• The new regulations also assimilate the standard for finding “sexual harassment” to the Supreme-Court-recognized standard, with some added nuances appropriate to the regulatory environment (and reflecting, in part, laws ancillary to Title IX, such as the Violence Against Women Act).  This is a very significant change.  It means that if a relatively minor incident that could, as a pattern, become sexual harassment is addressed effectively, you will be less likely to have OCR flyspecking your every move.  The single incident will not have the opportunity to grow into a severe or pervasive pattern.  This creates in other words, a little more space for effective internal systems of response to inappropriate behavior, especially with students.  But effective responses are key.  If you use up the space you are now given by letting problems fester, OCR will, I predict, be quick to detect “severe” patterns of behavior.  And keep in mind that the most severe behavior (such as sexual assault) automatically meets the regulatory standard in a single event.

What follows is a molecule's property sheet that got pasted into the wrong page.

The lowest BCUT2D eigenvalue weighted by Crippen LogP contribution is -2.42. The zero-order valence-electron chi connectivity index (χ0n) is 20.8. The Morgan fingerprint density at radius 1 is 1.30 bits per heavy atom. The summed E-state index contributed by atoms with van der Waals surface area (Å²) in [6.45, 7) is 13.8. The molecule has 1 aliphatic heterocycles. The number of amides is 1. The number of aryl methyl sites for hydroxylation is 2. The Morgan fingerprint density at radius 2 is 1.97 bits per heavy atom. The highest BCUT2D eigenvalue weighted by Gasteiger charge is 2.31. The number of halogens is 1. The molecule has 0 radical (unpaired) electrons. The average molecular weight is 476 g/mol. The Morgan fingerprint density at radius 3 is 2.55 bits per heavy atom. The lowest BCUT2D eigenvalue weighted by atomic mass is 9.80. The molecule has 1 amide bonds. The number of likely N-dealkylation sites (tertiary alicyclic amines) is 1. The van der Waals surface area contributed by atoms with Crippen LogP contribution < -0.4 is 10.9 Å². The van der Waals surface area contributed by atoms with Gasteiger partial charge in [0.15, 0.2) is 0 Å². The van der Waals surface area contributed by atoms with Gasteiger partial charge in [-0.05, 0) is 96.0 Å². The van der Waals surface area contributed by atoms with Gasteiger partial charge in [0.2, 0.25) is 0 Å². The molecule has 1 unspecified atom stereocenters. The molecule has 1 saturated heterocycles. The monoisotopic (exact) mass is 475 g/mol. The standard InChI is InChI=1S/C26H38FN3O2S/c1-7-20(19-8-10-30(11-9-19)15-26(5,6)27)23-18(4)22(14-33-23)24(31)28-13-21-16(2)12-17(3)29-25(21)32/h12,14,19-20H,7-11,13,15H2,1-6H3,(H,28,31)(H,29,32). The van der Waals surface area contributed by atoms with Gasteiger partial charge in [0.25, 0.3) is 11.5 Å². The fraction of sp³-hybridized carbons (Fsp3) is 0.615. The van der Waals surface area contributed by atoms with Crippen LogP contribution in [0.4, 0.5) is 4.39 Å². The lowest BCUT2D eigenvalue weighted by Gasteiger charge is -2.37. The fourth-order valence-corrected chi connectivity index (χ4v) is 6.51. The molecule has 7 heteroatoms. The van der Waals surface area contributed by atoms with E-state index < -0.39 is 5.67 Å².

• Perhaps the biggest change is that the regulations now lay out specific details of the “due process” that is due to both the accused and the accuser.  This is likely to change investigative practice significantly.  While the regulators claim not to be turning the process into a proceeding of court-like complexity, more formal notices (and just more notices to more people), and certain very specific (and parallel) “due process” principles are now in the rules.  This means there is an enhanced opportunity to get the substantive issue of handling sexual harassment right while getting the process wrong — and perhaps to get it wrong twice:  once for a “perpetrator” and once for a “victim.”  This is an area I will be summarizing in more detail in the future and that will need close attention from school administration and Title IX coordinators.


  • The new rules permit use of informal procedures (such as restorative justice practices), but within some defined limits.